Why do I think some type of remainco / PSH deal could create value? PSH decided to list in London because of the U.S. rules around publicly traded hedge funds (in particular, I believe the rules on paying an incentive fee in a publicly traded company are pretty onerous); however, it’s almost unquestionable that PSH would trade much better as a U.S. listed company (its a largely domestic portfolio, so it has a more natural shareholder base in the U.S., and as a foreign company domestic investors in PSH currently pay the PFIC tax).

While the rules are onerous, there are ways around them. For example, Icahn Enterprises (IEP) manages to pay out a hedge fund like incentive fee. The trick IEP uses is to not be qualified as an investment company; they have several wholly owned businesses that they consolidate so they’re treated as an operating business that can comp their mangers however they want, not an investment company.

So what I would imagine is something like this: remainco or SPARC buy sa whole business or three. From there, they could do a stock for stock deal with PSH that would result in them acquiring PSH and turning the newly combined PSH / remainco (or SPARC) into a holding company with a big investment portfolio (a la Berkshire Hathaway). Alternatively, remainco could just use their big cash balance to buy PSH whenever it traded for a predefined discount to NAV (say, 10%); over time, remainco would own an increasingly large percentage of PSH’s float and they could eventually do a cleanup takeover once remainco owned enough of PSH.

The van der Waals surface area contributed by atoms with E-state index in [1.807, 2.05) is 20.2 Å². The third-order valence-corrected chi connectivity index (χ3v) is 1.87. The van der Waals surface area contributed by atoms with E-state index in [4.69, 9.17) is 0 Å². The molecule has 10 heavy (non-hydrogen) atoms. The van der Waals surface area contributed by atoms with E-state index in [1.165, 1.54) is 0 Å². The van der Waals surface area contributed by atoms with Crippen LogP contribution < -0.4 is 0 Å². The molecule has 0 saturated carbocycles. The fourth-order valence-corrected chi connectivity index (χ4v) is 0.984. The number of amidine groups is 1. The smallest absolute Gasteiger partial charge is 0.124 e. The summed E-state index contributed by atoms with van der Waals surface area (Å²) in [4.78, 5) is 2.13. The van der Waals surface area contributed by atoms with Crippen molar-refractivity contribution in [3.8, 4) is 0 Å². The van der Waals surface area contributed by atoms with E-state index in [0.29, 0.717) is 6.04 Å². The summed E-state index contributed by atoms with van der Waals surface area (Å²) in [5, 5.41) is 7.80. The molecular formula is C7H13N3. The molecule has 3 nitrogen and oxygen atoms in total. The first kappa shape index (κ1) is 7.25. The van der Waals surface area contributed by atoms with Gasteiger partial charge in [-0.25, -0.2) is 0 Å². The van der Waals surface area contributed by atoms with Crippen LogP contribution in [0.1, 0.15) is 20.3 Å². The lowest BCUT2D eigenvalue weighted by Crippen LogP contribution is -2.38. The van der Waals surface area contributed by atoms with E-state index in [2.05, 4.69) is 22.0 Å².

Again, there are complications. In order to not qualify for the Investment Company Act, no more than 40% of your assets can be through investment securities. I’m not sure exactly how the 40% rule is defined, but PSH has ~$12B in NAV and remainco will have ~$1.5B in cash initially. It’s probably too small to do an immediate merger to close the gap right out the gates. But Ackman is very aware of the discount PSH trades at, and remainco gives him a credible path to reducing that discount while creating value for both sides. I would not be surprised if that’s the road this goes down eventually.

UMG and indexes

The slide below is from PSH’s 2021 investor presentation.